Tuesday, July 05, 2016
COLUMN: Electric Shock
As a weekend DJ, I'm used to getting song requests. But as a writer, I'm NOT used to getting column requests. But as odd as it may be, I've been swamped with e-mails, Facebook messages, and even one person walking up to me at the grocery store, all asking the same question:
"Are you planning to write about the Heart concert?!"
Err, no, not especially. For one, I didn't go. For two, I'm not a huge Heart fan by any stretch of the imagination. Sure, "Barracuda" and "Magic Man" are classics, but I just can't forgive them for their 80's reinvention as shlocky balladeers responsible for the ruination of many a harmless karaoke night. (Give ANY wannabe singer enough alcohol and they'll inevitably think they're as gifted as Ann Wilson. They never are.)
But perhaps I DO need to write about last week's Heart show at the iWireless Center, because a lot of people I care about are up in arms over it. As I type this, massive firestorms have been raging on social media within the local music scene, and you know it's bad when SOME PEOPLE HAVE TAKEN TO TYPING IN ALL CAPS. Strangely, though, none of it has anything to do with Heart.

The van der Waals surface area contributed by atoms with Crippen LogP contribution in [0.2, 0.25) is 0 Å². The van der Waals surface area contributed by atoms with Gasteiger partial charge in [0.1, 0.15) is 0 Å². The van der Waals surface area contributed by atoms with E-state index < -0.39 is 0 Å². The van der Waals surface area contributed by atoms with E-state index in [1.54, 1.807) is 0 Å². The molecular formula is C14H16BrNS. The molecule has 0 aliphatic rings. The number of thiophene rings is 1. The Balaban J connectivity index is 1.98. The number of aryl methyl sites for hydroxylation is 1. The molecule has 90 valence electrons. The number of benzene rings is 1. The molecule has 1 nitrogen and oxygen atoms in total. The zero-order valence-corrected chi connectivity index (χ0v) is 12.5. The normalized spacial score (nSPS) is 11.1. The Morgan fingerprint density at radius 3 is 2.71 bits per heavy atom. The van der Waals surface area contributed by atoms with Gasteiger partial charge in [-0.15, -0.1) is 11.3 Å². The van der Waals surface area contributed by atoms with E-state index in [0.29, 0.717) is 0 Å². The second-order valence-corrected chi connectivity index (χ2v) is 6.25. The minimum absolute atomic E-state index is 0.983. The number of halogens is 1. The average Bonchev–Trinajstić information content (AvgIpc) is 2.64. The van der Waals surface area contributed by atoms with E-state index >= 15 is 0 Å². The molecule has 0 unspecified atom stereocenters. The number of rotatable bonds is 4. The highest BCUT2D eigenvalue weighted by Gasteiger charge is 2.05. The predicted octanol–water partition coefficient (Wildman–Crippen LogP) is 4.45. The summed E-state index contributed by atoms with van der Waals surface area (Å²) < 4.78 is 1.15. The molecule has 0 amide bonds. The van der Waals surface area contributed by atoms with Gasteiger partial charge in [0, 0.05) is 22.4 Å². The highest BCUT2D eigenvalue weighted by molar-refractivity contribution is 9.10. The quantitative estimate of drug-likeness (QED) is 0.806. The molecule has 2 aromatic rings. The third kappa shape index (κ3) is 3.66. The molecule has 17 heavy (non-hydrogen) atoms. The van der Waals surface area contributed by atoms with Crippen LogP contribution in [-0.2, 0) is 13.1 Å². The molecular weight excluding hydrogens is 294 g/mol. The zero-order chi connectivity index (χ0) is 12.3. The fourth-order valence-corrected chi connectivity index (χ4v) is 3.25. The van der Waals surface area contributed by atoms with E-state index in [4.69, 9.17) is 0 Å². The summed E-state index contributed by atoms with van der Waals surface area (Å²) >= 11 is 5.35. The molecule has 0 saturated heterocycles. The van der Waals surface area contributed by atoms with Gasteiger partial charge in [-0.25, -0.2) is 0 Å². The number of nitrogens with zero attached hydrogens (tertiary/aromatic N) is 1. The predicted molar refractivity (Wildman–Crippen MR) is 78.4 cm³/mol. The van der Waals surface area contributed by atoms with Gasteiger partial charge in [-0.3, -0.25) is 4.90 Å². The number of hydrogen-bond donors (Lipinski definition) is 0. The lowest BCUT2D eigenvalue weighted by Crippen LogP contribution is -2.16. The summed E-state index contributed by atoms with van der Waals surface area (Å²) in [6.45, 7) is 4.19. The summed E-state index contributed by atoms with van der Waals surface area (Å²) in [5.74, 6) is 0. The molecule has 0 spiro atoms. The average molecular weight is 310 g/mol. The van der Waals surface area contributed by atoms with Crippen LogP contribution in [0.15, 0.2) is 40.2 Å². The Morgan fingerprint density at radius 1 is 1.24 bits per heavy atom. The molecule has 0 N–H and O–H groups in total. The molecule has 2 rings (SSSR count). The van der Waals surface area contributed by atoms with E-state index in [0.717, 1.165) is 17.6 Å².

There were two opening acts at the show last Tuesday. One was The Lynch Mob, featuring the guy from Dokken (not to be confused with Da Lench Mob, which featured Ice Cube and would have been way more rad.) But before Heart or The Lynch Mob took the stage, there was another opener: the winner of the 97X-Posure Battle of the Bands. Over at Rascals Live, a slew of area bands slugged it out and were whittled down to four finalists. In the end, the winner that got the amazing opportunity to take to the iWireless stage was Electric Shock, a local AC/DC tribute band.
For any area band, playing to a crowd the size of the iWi has to be a dream come true -- and to be offered that chance when you're a tribute band is extraordinary. When those guys were sitting in a basement figuring out Angus Young's guitar licks, they never thought in a million years they'd one day be rocking AC/DC covers on a major stage to thousands of classic rock fans. Well done, boys.
But that's where the controversy swirls. You see, Electric Shock was the only band in the finals that didn't write and perform their own material. I definitely get why some outspoken music geeks in town are a little honked off. Imagine if you were a struggling songwriter trying desperately to gain a following, and you manage to get to the finals of what could be a once-in-a-lifetime opportunity only to lose to a tribute band. That had to be incredibly disheartening. As a result, many fans are asking some tough questions: Why were cover bands and original artists both allowed in the battle? What was the judging criteria? How could judges vote for a tribute band over artists performing original songs?
Please, please, please don't get me wrong, this is not ANY kind of slam on Electric Shock. Those guys rock. I'd rather hear their version of AC/DC over the bastardized Axl Rose howling mess that calls itself the real AC/DC these days. The folks I know who went to the Heart show LOVED Electric Shock, and I'm happy they got an awesome moment in the spotlight.